A 42-yrs-old refinery worker is transferred to your burn

Discussion in 'MRCS Forum' started by Lona., Dec 10, 2007.

  1. Lona.

    Lona. Guest

    A 42-yrs-old refinery worker is transferred to your burn unit. He was dyspneic and in respiratory distress at the scene and was intubated by alert paramedics. Soot is suctioned from the tube. Characteristics of his condition include -
    a- Smoke poisoning is a thermal rather than a chemical injury
    b- Carbon monoxide levels are not likely to be elevated unless there is evidence of skin or oropharyngeal burns
    c- Chest x-rays during the early post-inhalation period show a characteristic ground-glass appearance
    d- Damage to the upper respiratory tract is common and is usually found on laryngoscopy
    e- Patients with elevated carboxyhemoglobin levels should be hospitalized for a minimum of 24 h
  2. Lona.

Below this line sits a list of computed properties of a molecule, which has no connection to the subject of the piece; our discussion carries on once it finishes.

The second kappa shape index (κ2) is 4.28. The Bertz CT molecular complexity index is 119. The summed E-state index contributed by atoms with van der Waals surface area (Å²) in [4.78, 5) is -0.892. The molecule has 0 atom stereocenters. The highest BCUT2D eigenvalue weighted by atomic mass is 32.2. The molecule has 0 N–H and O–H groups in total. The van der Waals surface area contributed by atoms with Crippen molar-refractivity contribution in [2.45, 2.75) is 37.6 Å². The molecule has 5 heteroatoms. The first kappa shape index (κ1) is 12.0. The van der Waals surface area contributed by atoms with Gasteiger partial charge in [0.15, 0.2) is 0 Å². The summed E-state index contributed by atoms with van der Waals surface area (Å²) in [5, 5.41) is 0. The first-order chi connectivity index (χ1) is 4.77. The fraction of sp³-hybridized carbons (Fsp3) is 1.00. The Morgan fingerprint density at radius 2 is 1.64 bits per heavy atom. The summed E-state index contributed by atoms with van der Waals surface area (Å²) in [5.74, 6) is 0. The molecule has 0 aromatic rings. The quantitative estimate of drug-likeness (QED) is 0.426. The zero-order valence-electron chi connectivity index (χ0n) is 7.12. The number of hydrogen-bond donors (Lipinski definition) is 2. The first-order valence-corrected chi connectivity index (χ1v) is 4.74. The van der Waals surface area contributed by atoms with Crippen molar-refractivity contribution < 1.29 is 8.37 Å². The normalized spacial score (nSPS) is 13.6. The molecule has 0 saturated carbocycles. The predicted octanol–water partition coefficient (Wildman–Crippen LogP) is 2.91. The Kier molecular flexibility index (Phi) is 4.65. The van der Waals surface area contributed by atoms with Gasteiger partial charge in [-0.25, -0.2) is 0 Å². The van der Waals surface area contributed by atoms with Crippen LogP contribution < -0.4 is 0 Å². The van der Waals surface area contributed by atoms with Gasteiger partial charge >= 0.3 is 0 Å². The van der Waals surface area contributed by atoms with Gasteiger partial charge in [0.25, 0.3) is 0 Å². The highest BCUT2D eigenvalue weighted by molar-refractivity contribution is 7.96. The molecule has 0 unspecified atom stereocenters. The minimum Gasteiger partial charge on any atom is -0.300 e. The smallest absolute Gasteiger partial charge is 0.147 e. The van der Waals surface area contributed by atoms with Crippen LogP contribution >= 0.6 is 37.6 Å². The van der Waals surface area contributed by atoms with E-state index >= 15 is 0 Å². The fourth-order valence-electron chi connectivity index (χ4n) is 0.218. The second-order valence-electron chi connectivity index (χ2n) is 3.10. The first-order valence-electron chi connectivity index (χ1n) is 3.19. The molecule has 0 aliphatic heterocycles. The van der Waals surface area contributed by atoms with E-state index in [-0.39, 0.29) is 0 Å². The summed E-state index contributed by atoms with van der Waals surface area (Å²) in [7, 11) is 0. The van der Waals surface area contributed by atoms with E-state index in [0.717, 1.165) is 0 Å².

Lona. Guest

    Answer: e. (Pruitt, J Trauma 30:S63-S68, 1990) Smoke inhalation injuries (smoke poisoning) and asphyxia account for almost one-third of all fire fatalities. As opposed to respiratory burns, which are thermal injuries of the upper respiratory tract, smoke inhalation is a chemical to the distal tracheobronchial tree and alveoli. Most patients admitted for this injury have elevated carbon monoxide levels, but a minority have physical evidence of skin burns (20%) or oropharyngeal burns (25%). Visible damage to the respiratory tract is not a frequent finding. Chest films initially are often negative even in those patients who subsequently develop respiratory failure from pulmonary edema or pneumonitis. Patients with elevated carboxyhemoglobin levels or evidence of smoke inhalation should be hospitalized for a minimum of 24 h for observation regardless of normal arterial blood gases and chest x-ray.

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